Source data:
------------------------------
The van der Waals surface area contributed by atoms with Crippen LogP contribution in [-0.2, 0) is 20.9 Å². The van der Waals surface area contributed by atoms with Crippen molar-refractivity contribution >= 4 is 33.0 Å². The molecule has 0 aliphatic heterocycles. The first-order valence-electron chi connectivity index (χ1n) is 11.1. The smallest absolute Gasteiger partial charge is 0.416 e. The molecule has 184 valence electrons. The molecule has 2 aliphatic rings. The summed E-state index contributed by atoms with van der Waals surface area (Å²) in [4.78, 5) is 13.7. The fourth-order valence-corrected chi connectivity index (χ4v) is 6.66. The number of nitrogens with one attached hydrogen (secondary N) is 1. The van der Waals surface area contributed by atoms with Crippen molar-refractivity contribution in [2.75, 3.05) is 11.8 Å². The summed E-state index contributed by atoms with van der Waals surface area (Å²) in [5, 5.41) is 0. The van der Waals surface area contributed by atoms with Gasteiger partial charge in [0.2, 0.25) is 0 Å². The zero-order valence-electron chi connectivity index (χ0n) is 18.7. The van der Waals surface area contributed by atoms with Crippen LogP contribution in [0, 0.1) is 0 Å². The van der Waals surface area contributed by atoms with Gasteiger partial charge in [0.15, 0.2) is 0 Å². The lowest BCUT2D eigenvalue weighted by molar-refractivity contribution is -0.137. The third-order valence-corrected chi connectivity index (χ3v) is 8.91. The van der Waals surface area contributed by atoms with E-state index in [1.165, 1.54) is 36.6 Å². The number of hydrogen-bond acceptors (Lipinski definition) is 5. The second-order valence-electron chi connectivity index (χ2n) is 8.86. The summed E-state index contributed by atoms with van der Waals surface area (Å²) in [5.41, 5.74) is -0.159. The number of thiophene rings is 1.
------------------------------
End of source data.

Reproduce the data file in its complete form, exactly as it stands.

The van der Waals surface area contributed by atoms with Crippen LogP contribution in [-0.2, 0) is 20.9 Å². The van der Waals surface area contributed by atoms with Crippen molar-refractivity contribution >= 4 is 33.0 Å². The molecule has 0 aliphatic heterocycles. The first-order valence-electron chi connectivity index (χ1n) is 11.1. The smallest absolute Gasteiger partial charge is 0.416 e. The molecule has 184 valence electrons. The molecule has 2 aliphatic rings. The summed E-state index contributed by atoms with van der Waals surface area (Å²) in [4.78, 5) is 13.7. The fourth-order valence-corrected chi connectivity index (χ4v) is 6.66. The number of nitrogens with one attached hydrogen (secondary N) is 1. The van der Waals surface area contributed by atoms with Crippen molar-refractivity contribution in [2.75, 3.05) is 11.8 Å². The summed E-state index contributed by atoms with van der Waals surface area (Å²) in [5, 5.41) is 0. The van der Waals surface area contributed by atoms with Gasteiger partial charge in [0.2, 0.25) is 0 Å². The zero-order valence-electron chi connectivity index (χ0n) is 18.7. The van der Waals surface area contributed by atoms with Crippen LogP contribution in [0, 0.1) is 0 Å². The van der Waals surface area contributed by atoms with Gasteiger partial charge in [0.15, 0.2) is 0 Å². The lowest BCUT2D eigenvalue weighted by molar-refractivity contribution is -0.137. The third-order valence-corrected chi connectivity index (χ3v) is 8.91. The van der Waals surface area contributed by atoms with E-state index in [1.165, 1.54) is 36.6 Å². The number of hydrogen-bond acceptors (Lipinski definition) is 5. The second-order valence-electron chi connectivity index (χ2n) is 8.86. The summed E-state index contributed by atoms with van der Waals surface area (Å²) in [5.41, 5.74) is -0.159. The number of thiophene rings is 1.